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As to the forks, a baseline rebuild with good seals and fork oil, a careful check of springs to spec length, then maybe add in a bit of spring preload with 2 or 3 washers on top of the springs.

As far as the rear shocks, most likely replace with modern pattern shocks like Ikons (new builders of Koni spec shocks).

Make sure the headstock bearings are all good, no divots in the races, and re-pack with moly grease.

Check swingarm spindle bushings for any perceptible slop and replace if the least bit loose when thoroughly clean. Install new or repack good old bushings with plenty of moly grease.

Oh, yea, MAKE SURE you have good brakes! (and a working kill switch/button)
 

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Oh, cool. So are you going to pull the trigger? Rich is a very interesting and knowledgeable guy. I'm glad I found this place.
I never would have found it if you hadn't mentioned it. I was in Syracuse looking at my daughter's new house and decided to stop there on my way home. I'm going to take my bike there next week to see if he can make me a set of chambers to the specs I've got.

And stop calling them mufflers. It's a two stroke. They are expansion chambers. The things on the end that make them slightly quieter are called silencers. :)
 

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That bike will make people stop and look, in a long line up of bikes. My friends back in the day were all on Harley's and put shit tons of money into them. When we'd stop for "refreshments" people would be checking them out but they would most often stop at my $1,605.00 Triumph. I soaked that up every time. Nice find, treat it well.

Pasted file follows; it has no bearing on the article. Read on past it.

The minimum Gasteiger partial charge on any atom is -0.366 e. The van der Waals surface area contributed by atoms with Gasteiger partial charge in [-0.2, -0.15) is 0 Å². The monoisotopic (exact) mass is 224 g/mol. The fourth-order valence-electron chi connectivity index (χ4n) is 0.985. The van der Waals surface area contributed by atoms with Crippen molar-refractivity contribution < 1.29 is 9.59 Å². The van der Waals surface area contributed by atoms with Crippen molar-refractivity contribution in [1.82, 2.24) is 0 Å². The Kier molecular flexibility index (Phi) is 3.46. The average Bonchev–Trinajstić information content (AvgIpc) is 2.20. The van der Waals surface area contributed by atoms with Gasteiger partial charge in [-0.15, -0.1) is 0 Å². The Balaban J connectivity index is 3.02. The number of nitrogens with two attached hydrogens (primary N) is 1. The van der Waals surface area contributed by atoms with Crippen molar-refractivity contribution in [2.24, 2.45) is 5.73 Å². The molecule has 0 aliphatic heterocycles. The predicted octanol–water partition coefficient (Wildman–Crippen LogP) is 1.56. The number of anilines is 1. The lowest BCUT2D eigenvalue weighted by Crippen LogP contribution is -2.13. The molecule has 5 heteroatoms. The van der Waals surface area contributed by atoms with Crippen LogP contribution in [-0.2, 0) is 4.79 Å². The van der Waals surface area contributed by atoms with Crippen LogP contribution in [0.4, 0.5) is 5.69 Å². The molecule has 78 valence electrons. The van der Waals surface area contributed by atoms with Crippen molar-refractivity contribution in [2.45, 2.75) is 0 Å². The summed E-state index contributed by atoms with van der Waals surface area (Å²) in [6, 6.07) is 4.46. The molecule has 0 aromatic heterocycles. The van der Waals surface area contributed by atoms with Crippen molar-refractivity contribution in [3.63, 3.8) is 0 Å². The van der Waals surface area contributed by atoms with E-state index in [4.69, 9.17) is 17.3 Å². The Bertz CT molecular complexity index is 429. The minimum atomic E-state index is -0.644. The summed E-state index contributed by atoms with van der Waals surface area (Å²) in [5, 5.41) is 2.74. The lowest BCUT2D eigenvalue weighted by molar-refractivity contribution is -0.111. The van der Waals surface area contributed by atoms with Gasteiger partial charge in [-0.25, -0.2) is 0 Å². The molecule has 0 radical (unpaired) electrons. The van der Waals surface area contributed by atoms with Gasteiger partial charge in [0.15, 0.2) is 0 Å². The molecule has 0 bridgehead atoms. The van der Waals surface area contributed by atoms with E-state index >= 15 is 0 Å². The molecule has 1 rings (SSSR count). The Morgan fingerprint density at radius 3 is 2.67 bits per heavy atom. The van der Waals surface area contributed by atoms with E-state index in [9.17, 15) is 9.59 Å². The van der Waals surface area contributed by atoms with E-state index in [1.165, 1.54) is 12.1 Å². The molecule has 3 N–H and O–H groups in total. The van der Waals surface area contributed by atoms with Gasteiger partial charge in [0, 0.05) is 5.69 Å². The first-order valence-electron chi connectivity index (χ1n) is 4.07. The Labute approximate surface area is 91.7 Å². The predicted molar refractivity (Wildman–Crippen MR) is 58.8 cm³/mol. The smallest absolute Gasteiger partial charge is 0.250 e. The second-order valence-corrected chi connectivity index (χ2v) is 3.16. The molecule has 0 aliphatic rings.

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Discussion Starter #20
I never would have found it if you hadn't mentioned it. I was in Syracuse looking at my daughter's new house and decided to stop there on my way home. I'm going to take my bike there next week to see if he can make me a set of chambers to the specs I've got.

And stop calling them mufflers. It's a two stroke. They are expansion chambers. The things on the end that make them slightly quieter are called silencers. :)
I only found out about them a couple weeks ago, thanks to a 2012 thread on Everything2Stroke that listed 10 or so places around the US that are/were known to be able to fabricate chambers. I guess it makes sense that I've never heard of this place, as they're known more for snowmobiles, dirtbikes, and 4 wheelers.

And I've corrected my use of the word muffler in my earlier post. :D